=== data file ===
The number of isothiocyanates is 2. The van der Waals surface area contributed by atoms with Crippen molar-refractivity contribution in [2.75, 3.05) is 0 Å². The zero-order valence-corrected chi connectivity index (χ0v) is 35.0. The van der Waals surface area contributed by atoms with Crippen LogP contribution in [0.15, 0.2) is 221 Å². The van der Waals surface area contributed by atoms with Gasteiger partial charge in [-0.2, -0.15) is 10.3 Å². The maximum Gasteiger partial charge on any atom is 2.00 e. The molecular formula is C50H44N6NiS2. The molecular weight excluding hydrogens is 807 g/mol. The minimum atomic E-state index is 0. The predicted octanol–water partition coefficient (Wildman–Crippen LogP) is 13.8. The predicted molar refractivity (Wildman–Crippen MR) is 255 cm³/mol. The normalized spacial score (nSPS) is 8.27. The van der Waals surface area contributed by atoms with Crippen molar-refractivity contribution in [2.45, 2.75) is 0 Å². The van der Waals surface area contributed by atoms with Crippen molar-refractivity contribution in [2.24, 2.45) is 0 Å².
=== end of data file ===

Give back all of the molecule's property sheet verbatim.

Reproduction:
The number of isothiocyanates is 2. The van der Waals surface area contributed by atoms with Crippen molar-refractivity contribution in [2.75, 3.05) is 0 Å². The zero-order valence-corrected chi connectivity index (χ0v) is 35.0. The van der Waals surface area contributed by atoms with Crippen LogP contribution in [0.15, 0.2) is 221 Å². The van der Waals surface area contributed by atoms with Gasteiger partial charge in [-0.2, -0.15) is 10.3 Å². The maximum Gasteiger partial charge on any atom is 2.00 e. The molecular formula is C50H44N6NiS2. The molecular weight excluding hydrogens is 807 g/mol. The minimum atomic E-state index is 0. The predicted octanol–water partition coefficient (Wildman–Crippen LogP) is 13.8. The predicted molar refractivity (Wildman–Crippen MR) is 255 cm³/mol. The normalized spacial score (nSPS) is 8.27. The van der Waals surface area contributed by atoms with Crippen molar-refractivity contribution in [2.45, 2.75) is 0 Å². The van der Waals surface area contributed by atoms with Crippen molar-refractivity contribution in [2.24, 2.45) is 0 Å².